Our siddur (prayerbook) includes this prayer for the release of captives:

God our redeemer, who set us free from the slavery of Egypt, we turn to You to release all hostages and captives, all who are enslaved to others. We pray now in particular for those taken hostage in Paris. May You be with them at this time of trial. Give wisdom and strength to those who work for their release and bring about a speedy end to this suffering. May You support the families and friends who can only watch and wait in fear and anxiety. Help us know what we too can do when prayers alone are not enough.
Blessed are You, our Living God, Sovereign of the universe, whose commandments make us holy and who commands us concerning the freeing of captives.

I pray for the friends, family and communities of the twelve victims of the dreadful Charlie Hebdo massacre. The attack on Wednesday morning, when those two fanatics murdered journalists and police in Paris, was a deeply chilling and profound tragedy.

What happened was also the result of fear – those who carried out this atrocity fear free speech and they fear the freedom to offend and be offended. No faith encourages isolation from other beliefs, however difficult they are to digest. That message was echoed immediately by Islamic scholars and Muslim organisations across France, Britain and the wider world. We see the same support for open and challenging debate in The Book of Proverbs, which insists that “as iron sharpens iron, so one person sharpens another”. So our views are shaped and sharpened by others, however they may challenge us or particularly, ‘davka’ because they do challenge us.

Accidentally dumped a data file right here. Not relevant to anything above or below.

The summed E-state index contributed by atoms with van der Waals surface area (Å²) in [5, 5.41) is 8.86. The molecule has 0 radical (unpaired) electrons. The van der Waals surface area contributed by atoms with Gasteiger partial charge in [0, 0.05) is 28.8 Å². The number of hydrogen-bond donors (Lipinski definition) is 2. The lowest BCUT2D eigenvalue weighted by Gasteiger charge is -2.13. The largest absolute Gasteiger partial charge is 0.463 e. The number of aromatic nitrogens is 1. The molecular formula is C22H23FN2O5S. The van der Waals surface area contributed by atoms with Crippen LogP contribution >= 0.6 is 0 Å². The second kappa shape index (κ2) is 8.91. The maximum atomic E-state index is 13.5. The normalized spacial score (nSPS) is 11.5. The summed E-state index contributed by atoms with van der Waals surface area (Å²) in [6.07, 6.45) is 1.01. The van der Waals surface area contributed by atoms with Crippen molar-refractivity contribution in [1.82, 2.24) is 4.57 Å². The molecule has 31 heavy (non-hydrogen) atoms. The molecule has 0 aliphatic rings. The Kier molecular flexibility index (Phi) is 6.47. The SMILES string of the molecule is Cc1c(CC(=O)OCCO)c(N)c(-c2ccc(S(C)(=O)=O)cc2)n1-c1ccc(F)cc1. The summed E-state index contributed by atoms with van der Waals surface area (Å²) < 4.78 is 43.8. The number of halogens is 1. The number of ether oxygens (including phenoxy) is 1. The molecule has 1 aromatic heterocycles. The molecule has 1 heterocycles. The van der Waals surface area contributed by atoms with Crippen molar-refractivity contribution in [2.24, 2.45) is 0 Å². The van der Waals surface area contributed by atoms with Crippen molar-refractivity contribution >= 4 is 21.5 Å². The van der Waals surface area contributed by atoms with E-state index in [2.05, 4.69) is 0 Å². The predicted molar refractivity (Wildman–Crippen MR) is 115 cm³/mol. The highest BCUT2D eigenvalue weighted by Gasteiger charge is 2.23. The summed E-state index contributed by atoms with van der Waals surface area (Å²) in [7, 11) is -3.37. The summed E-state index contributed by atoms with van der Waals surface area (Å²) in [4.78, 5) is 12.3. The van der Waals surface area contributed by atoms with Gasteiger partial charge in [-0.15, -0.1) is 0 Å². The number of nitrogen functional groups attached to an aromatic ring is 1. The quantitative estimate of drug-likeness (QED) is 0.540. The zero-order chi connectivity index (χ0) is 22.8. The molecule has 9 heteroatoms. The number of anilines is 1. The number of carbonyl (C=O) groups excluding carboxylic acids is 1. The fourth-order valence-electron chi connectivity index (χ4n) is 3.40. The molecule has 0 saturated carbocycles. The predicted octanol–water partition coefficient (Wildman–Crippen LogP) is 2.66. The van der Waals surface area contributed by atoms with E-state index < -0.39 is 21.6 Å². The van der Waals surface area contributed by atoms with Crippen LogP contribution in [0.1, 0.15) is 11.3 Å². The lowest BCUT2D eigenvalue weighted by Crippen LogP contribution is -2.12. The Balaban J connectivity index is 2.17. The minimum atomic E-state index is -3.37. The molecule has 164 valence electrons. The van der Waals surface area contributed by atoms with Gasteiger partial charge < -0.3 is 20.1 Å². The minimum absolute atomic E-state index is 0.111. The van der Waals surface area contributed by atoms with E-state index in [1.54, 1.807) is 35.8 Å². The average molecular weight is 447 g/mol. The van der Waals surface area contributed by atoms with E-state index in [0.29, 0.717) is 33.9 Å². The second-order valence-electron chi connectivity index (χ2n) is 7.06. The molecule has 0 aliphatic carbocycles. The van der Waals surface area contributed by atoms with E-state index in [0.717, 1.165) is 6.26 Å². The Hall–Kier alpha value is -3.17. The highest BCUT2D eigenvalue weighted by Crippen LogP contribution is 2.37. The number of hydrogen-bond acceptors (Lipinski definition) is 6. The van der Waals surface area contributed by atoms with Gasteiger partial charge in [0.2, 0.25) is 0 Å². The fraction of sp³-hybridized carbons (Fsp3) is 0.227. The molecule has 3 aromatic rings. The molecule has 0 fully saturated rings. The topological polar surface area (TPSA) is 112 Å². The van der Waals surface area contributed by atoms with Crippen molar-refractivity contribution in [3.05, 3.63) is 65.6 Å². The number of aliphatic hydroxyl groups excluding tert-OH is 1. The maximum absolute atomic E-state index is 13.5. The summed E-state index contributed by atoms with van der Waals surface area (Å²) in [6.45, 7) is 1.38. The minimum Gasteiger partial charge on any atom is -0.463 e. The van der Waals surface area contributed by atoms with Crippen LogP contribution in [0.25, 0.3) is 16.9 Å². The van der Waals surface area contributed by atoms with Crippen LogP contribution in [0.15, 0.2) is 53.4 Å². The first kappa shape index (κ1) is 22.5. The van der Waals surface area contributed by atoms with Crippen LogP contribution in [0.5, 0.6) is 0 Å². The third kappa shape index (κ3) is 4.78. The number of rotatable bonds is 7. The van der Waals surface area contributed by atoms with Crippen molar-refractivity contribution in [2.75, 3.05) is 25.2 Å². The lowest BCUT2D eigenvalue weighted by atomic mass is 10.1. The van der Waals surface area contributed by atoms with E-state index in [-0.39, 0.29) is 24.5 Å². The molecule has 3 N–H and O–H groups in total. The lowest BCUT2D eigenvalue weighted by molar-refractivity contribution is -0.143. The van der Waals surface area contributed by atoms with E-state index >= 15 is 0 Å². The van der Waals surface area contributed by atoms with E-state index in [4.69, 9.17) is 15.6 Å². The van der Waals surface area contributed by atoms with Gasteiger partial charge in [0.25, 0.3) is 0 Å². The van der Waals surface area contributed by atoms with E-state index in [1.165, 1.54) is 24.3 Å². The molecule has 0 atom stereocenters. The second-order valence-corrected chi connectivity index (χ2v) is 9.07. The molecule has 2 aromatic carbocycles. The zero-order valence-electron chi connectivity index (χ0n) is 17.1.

When we avoid engaging with other people or recognising difference, our ideas become blunt, weakened. They become obsolete and disconnected from reality – and rely on claims of absolute truth and divine endorsement. Extremists isolate themselves from debate and when it threatens them, they eventually try to destroy it through violence.
Just as the Paris terrorists went on the run, all extremists are trying to escape the same thing: the power and potency of the free exchange of ideas. That is why this week, before soldiers or politicians or members of the public, they came after journalists. As a collective, the way to defeat extremism is by safeguarding the coexistence of different beliefs and voices in public spaces. As individuals, it is by engaging with the ‘other’ and exposing ourselves to debate, even when it is difficult.

The symbol the world saw on Thursday night was far from one of difference and division. Lights were turned off at the Eiffel Tower, and then mosques, to mark the pain and sorrow that the nation was

You will also find comments elsewhere on the internet by the Council for Christians and Jews as well as a moving statement by the Chief Rabbi of the United Synagogue. They are all well worth viewing at this time and give us a chance to reflect on our own feelings.

Rosh Hashanna 5775

In a few days time members of Kehillat Kernow will be celebrating the beginning of another new year. For many of us involved in Jewish activities here in Cornwall it has been an eventful year, the culmination of which has been the amazing events surrounding the presentation of an ancient Torah Scroll to our community. This scroll will take pride of place at our High Holy Day services and will be present as, once again, we reflect on both the past and the future.